New York

Joel Shapiro

The career of Joel Shapiro can be seen to encapsulate two histories, his own and that of post-1970 art, for it coincides with and summarizes many of the issues central to the period. As Roberta Smith writes in the catalogue of this show, it is a highly “representative” career, one which registers with barometric efficacy the demise of Minimalism, the schismatic questions posed by mid-'70s art, and the channelling of the latter, largely under the aegis of psychology and representation, into the art of the current period. This retrospective of 40 sculptures and 16 drawings, organized by the Whitney and scheduled to travel, affords some measure of Shapiro's achievement.

It appears as a constellation of fragments, of small objects and tentative soundings of the possibilities inherent in sculpture. Void of the earliest “process” pieces, from 1968-69, the exhibition begins with Shapiro's plays with different sculptural materials and procedures, with carving, casting, and molding, with hammered metal (200 Blows, 1971) and chiseled stone (Untitled, 1971). Metaphor is added to material in 1972, as Shapiro first shapes clay into ball, then ball into bird, casting the resulting image into bronze. These dense, ambiguous, psychologically loaded forms, exploiting both the allure and the distance of miniature scale, established Shapiro's program; surrounding space enters into the repertory of tractable materials in 1973, with the famous cast-iron bridge. With the modifications soon executed on Shapiro's house form, which is placed either on a shelf or on the floor but always in a position of detachment, the practice of decontextualizing metaphoric or evocative objects and removing them to an abstract yet psychologically charged space becomes clear as a standard practice. Indeed, Shapiro's work always plays upon equivocations—those between abstraction (space, material, monolith, form), representation (world, house, body, weight) and the different motions that channel them back and forth in a seemingly unstoppable flow, or those between object and nonobject, for these forms, for all their clear contours and delineated mass, operate in a wholly situational way. The equivocations are magnified in succeeding years: just as an image is isolated, framed, intensified, and subjected to (subjective) magnifications of scale, so it will be disrupted, cut into, soiled, damaged, and (psychologically) disturbed. Thus the house, a corner cut off, becomes a head, or it becomes deranged by piercing, negative forms; while in a series of works beginning in 1976-77, treelike abstractions of interlocking “limbs” become figures arranged in tenuous positions. Shapiro will play with the specifically sexual investment of the object, making the monolith “read” as both penetration and violation int he incised geometry of Chasm, 1976, and he will work with the psychological ambiguities of painted or pictorial sculpture, watching how configurations advance, recede, misread, or are variously distorted according to the perception of different hues. By the end of the decade joined forms have become evocations of figures in the series of bodies dancing, falling, and otherwise disporting themselves in a range of equivocal states. These states are precarious ones—fragile juxtapositions, for all the weighty power of bronze; juxtapositions which evoke both motion and dislocation, configuring and disfiguring. And the states always threaten to fall back into abstraction—into rectangular forms shaped into constructive arrangements—as if to describe the equivocations separating the body's memory from its embedding in esthetic form.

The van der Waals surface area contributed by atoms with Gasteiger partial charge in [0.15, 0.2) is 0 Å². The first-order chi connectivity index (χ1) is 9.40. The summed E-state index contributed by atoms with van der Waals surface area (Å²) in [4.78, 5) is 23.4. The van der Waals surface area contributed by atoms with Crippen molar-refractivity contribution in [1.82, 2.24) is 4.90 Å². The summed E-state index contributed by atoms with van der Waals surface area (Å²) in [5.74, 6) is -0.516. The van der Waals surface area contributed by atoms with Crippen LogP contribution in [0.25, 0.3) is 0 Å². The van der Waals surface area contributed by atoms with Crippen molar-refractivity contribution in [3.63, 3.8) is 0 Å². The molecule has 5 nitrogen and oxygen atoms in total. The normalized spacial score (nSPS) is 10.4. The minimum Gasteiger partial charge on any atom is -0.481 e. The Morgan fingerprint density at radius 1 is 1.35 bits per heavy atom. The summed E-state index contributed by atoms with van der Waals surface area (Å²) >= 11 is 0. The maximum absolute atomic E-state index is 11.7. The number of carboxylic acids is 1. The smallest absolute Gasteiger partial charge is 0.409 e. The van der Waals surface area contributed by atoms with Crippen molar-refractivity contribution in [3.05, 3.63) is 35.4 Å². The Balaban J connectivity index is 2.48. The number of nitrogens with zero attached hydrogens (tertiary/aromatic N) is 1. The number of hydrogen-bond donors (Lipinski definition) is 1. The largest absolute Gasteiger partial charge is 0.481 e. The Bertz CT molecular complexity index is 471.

This show has the virtue of giving an overview of an oeuvre which, like the decade, is riddled with dissension. Yet Shapiro's work contains two overarching paradoxes. One, that while it encapsulates a decade's reaction and reflection on the scope of psychological investment, it returns them to the medium—for these are very much works about the possibilities of sculpture. And the other, that for all the range and brilliance of individual works, it remains a constellation of fragments which never add up to a definitive statement. The kind of personal restlessness that informs this production makes it at once enticing and obscure.

Kate Linker